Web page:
But whether you love her or hate her, her influence in modern Egyptian style is undeniable. Dina herself is the clear dividing line between the vintage and classic styles that came before her and the modern styles that exist today.
Her Reda-influenced steps marked the beginnings of new trends in belly dance which favor more complex footwork and weight shifts. Her exaggerated and dramatic facial expressions and gestures, sharper hip and pelvic accents and slower and more provocative hip circles have been copied all over Egypt and the world. Her daring bras showcasing ample cleavage became the new normal in belly dance costume design (the "Dina bra"), and her occasional choice of a mini-skirt over traditional full-length skirts created new trends that are still being followed and developed upon all over the world today.
Newsweek may have dubbed Dina "The Last Egyptian Dancer," but she is far from it. We are certainly no longer in the heyday of belly dance in Egypt, but many new dancers have popped up since Dina, and they continue to set their own trends today. They won't be covered in this blog post, but may be covered in future posts so please stay tuned!
I encourage you to keep reading and watching belly dance videos to find out more about this dance, its influential figures, its history around the world, and the myriad of different styles that fall under the belly dance umbrella!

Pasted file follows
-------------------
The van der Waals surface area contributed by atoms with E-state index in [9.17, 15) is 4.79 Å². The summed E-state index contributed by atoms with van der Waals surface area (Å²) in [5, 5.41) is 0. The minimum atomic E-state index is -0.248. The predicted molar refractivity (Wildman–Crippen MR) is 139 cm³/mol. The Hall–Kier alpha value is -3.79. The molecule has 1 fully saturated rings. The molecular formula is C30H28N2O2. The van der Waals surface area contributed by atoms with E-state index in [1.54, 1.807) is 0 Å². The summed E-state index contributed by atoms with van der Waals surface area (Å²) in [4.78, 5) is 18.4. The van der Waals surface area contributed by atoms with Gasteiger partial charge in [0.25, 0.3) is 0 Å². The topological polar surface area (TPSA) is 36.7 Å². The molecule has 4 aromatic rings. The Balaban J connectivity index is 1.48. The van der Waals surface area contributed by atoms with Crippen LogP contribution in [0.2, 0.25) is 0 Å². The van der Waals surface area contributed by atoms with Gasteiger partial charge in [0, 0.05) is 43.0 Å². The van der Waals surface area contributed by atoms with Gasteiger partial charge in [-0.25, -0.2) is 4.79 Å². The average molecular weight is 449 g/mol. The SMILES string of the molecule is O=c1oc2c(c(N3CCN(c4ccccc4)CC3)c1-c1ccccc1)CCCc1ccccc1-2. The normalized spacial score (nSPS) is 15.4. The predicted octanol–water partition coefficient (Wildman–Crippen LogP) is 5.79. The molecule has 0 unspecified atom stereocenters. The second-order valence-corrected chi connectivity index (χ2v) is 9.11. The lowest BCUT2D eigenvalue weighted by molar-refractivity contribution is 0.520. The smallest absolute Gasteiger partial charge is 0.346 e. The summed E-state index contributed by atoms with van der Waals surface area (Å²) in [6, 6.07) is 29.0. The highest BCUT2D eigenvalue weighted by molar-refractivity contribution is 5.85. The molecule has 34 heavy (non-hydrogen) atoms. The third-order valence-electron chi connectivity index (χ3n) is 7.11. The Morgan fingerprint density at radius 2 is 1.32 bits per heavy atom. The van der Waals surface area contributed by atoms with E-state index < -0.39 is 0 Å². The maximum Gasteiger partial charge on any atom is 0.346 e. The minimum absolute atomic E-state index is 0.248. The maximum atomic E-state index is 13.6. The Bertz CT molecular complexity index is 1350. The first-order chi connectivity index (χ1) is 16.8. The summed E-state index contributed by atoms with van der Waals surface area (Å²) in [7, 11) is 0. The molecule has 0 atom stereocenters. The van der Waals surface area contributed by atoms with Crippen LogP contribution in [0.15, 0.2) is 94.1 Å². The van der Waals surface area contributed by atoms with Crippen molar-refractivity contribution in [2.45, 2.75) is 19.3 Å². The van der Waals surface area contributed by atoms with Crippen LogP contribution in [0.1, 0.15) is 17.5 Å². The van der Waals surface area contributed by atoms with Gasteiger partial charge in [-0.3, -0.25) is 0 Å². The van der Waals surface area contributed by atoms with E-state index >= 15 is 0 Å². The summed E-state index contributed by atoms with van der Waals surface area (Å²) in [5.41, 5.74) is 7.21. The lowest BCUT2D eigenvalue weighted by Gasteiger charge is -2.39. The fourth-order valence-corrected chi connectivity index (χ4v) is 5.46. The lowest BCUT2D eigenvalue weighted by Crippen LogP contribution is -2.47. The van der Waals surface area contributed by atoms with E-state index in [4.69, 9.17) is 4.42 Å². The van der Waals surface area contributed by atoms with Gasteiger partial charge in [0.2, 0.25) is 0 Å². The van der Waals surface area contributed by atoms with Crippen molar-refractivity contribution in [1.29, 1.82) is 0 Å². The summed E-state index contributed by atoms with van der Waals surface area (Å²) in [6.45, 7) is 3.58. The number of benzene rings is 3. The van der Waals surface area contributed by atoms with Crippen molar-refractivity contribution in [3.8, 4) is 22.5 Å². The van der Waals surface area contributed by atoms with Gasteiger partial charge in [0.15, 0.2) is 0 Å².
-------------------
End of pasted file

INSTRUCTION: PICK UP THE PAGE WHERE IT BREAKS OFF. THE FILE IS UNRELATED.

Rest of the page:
Wikiwand - Badia Masabni
Bellydance Superstars of the Past - Badia Masabni
Gilded Serpent - Badia Masabny Star Maker of Cairo
Wikiwand - Taheyya Kariokka
Belly Dance Museum - Taheya Carioca
New York Times - Tahia Carioca, 79, Dies; A Renowned Belly Dancer
Wikiwand - Samia Gamal
Belly Dance Museum - Samia Gamal
Google Doodle just honored this iconic Egyptian dancer
Wikipedia - Naima Akef
Serpentine - Naima Akef
An Uncommon Woman - Nagwa Fouad, Queen of Oriental Dance
Serpentine - Sohair Zuki
Belly Dance Museum - Soheir Zaki
Wikipedia - Fifi Abdou
Serpentine - Fifi Abdo
Mona el Said
Mona El Said
Gilded Serpent - Mona el Said in Dallas, Part 1
Mona El Said: Moving in Mysterious Ways
Wikipedia - Dina Talaat
DINA at the MENA!
Newsweek - Saudis and the Last Egyptian Belly Dancer
Yamê is a Brazilian-American belly dancer based out of New Jersey, USA.